Former Wirral school teachers to be honoured as pioneers of Beatles tourism 

The two men credited as the pioneers of Liverpool’s multi-million pound Beatles tourism economy are to be honoured by the city.

Bill Heckle, Managing Director of Cavern City Tours and Dave Jones, its President, will be made Citizens of Honour at a special ceremony at Liverpool Town Hall tomorrow (Thursday, 11 August).

Both Bill Heckle and Dave Jones were teachers at Bebington Secondary School for Boys in New Ferry.

Bill trained to be a Beatle guide in 1982 and after forming the company in 1983 was joined by Dave in 1986 when they organised their first Beatles Convention.

1991 proved a landmark year for the dynamic duo as they acquired both The Magical Mystery Tour and – critically – The Cavern Club the fortunes of which they would dramatically transform from a closed building into a major live music venue and hugely popular tourist attraction.

Their Beatles Convention also quickly developed at this time and in 1993 evolved into the Mathew Street Music Festival, which in just a few short years became Europe’s largest annual free event of its kind, attracting more than 100 live acts and 300,000 people to the city every August Bank Holiday weekend.

One of their greatest and proudest achievements was to organise the Hillsborough Justice Concert at Anfield stadium, in 1997, which helped to raise more than £500,000. This vital sum was used to pay for the legal costs for the families in their pursuit of the truth into the 1989 football disaster.

Bill and Dave later acquired an iconic and historic building in North John Street which became the Hard Days Night Hotel. Although no longer the owners, the hotel opened in 2008 during the city’s year as European Capital of Culture and continues to welcome guests today.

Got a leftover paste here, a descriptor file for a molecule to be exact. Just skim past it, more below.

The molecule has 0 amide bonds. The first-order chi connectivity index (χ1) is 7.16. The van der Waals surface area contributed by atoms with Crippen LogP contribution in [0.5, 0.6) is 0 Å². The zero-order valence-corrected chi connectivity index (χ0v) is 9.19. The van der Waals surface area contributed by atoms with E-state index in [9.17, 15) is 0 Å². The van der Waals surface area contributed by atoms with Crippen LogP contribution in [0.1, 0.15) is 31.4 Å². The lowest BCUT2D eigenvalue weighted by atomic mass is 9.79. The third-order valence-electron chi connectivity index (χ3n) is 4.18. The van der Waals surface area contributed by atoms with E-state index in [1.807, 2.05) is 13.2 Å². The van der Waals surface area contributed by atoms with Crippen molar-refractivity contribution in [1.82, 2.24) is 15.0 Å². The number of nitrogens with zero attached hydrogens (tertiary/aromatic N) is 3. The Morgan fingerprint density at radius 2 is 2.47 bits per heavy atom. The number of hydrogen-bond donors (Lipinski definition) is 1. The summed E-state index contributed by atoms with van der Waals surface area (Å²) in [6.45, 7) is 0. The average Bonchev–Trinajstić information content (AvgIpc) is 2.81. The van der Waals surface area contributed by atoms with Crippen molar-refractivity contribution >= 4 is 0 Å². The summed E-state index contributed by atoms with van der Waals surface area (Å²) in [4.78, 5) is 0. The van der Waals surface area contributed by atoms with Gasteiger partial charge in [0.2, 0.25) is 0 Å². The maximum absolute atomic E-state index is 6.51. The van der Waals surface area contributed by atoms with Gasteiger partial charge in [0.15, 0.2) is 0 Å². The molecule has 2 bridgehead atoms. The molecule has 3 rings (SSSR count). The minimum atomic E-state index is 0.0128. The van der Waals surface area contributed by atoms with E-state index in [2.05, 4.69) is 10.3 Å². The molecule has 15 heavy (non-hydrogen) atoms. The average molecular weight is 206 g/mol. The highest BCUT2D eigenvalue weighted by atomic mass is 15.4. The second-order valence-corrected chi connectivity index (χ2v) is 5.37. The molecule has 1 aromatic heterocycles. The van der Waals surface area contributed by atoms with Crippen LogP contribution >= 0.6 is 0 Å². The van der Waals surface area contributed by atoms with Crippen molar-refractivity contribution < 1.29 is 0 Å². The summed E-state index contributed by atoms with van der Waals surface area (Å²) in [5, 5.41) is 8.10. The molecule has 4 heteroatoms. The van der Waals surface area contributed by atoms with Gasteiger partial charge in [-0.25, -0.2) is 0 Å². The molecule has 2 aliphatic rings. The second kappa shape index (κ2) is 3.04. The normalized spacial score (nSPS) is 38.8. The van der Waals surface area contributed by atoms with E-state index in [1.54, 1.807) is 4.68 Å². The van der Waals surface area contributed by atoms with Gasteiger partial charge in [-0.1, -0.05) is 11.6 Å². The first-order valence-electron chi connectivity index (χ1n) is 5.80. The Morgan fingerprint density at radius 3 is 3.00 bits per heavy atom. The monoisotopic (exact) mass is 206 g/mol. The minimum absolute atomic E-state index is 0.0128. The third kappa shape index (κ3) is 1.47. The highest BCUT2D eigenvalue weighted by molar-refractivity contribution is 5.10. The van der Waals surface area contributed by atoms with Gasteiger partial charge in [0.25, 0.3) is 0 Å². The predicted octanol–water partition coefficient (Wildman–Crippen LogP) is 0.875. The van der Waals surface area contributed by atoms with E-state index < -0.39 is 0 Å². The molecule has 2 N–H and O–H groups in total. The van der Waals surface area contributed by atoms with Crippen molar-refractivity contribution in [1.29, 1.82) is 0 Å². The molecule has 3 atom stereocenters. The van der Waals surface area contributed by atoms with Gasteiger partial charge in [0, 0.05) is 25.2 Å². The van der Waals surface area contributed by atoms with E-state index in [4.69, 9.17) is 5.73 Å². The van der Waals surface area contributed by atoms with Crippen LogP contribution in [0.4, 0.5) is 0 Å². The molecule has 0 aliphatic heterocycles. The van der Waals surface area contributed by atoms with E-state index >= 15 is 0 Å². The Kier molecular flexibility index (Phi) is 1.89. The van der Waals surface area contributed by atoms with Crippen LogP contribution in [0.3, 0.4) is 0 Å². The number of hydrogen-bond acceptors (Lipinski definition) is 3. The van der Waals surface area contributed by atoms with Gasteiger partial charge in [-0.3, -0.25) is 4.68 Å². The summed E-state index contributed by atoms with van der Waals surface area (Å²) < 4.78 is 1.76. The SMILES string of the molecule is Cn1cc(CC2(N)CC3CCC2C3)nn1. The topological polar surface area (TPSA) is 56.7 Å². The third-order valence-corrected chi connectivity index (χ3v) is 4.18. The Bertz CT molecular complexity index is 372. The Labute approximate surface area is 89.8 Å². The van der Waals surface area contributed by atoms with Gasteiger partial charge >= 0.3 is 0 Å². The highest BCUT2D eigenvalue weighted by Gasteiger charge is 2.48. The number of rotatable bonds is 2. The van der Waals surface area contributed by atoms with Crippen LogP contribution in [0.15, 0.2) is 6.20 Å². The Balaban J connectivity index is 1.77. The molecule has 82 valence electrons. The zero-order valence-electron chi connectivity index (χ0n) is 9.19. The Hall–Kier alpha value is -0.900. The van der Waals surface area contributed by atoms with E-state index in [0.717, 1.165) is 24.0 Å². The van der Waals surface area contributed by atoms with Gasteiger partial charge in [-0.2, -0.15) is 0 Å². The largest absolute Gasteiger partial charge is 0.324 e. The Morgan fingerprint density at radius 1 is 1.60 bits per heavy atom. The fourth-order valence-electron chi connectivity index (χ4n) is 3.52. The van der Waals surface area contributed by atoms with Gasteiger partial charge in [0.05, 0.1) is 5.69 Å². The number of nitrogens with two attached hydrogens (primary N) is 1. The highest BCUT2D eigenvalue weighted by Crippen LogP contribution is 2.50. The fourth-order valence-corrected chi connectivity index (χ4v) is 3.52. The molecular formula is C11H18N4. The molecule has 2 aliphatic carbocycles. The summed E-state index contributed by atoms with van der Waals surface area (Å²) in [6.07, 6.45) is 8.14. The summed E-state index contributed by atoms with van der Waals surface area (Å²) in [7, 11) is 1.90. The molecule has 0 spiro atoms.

Having already unveiled a statue to John Lennon in Mathew Street – as well as the city’s original Pop Music Wall of Fame – to celebrate The Cavern’s 40th anniversary, in 2015 they famously gifted the city a statue of The Beatles

Situated on the waterfront, the figures of John, Paul, George and Ringo walking on the Pier Head has become one of the most photographed landmarks in England.

As owners of The Cavern, the pair, along with co-Directors Julia Baird, George Guinness and Jon Keats, have sought to continue to manage it as a live music venue celebrating new and diverse acts, and as a result helped to play a key role in Liverpool’s status as a UNESCO City of Music.

The world-famous venue has hosted some of the biggest names in the industry such as Oasis, Adele, The Arctic Monkeys, Jessie J, The Coral, and in July 2018, Sir Paul McCartney performed a legendary 28-song set promoting his No1 album Egypt Station. He also gave his final concert of the 20th century at The Cavern in December 1999, which was broadcast live by the BBC.

It is estimated that today, the legacy of The Beatles is worth approximately £100m to the Liverpool economy each year, annually attracting more than 600,000 visitors and supporting almost 2,500 jobs in the city.

Image: Bill Heckle (L) and Dave Jones (R) set the foundations for the city’s Beatles tourism industry

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